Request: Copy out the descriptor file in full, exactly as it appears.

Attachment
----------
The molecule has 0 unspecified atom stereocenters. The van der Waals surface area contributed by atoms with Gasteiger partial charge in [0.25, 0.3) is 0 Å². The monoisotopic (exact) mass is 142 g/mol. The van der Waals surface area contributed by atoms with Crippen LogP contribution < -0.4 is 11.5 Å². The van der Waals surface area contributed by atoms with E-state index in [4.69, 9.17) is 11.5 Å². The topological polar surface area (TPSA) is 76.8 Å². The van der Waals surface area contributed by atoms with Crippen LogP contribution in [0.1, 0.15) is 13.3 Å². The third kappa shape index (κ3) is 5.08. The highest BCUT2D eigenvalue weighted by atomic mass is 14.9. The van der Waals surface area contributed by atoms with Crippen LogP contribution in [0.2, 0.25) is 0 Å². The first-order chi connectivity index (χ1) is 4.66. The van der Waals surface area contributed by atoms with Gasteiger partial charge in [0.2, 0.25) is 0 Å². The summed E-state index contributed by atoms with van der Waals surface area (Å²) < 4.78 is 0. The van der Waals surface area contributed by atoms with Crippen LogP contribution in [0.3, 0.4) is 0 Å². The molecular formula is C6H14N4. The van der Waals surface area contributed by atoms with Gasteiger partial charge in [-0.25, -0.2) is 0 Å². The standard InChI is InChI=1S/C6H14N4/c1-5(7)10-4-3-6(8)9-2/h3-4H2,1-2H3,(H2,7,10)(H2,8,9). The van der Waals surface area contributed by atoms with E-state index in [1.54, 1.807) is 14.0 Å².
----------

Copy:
The molecule has 0 unspecified atom stereocenters. The van der Waals surface area contributed by atoms with Gasteiger partial charge in [0.25, 0.3) is 0 Å². The monoisotopic (exact) mass is 142 g/mol. The van der Waals surface area contributed by atoms with Crippen LogP contribution < -0.4 is 11.5 Å². The van der Waals surface area contributed by atoms with E-state index in [4.69, 9.17) is 11.5 Å². The topological polar surface area (TPSA) is 76.8 Å². The van der Waals surface area contributed by atoms with Crippen LogP contribution in [0.1, 0.15) is 13.3 Å². The third kappa shape index (κ3) is 5.08. The highest BCUT2D eigenvalue weighted by atomic mass is 14.9. The van der Waals surface area contributed by atoms with Crippen LogP contribution in [0.2, 0.25) is 0 Å². The first-order chi connectivity index (χ1) is 4.66. The van der Waals surface area contributed by atoms with Gasteiger partial charge in [0.2, 0.25) is 0 Å². The summed E-state index contributed by atoms with van der Waals surface area (Å²) < 4.78 is 0. The van der Waals surface area contributed by atoms with Crippen LogP contribution in [0.3, 0.4) is 0 Å². The molecular formula is C6H14N4. The van der Waals surface area contributed by atoms with Gasteiger partial charge in [-0.25, -0.2) is 0 Å². The standard InChI is InChI=1S/C6H14N4/c1-5(7)10-4-3-6(8)9-2/h3-4H2,1-2H3,(H2,7,10)(H2,8,9). The van der Waals surface area contributed by atoms with E-state index in [1.54, 1.807) is 14.0 Å².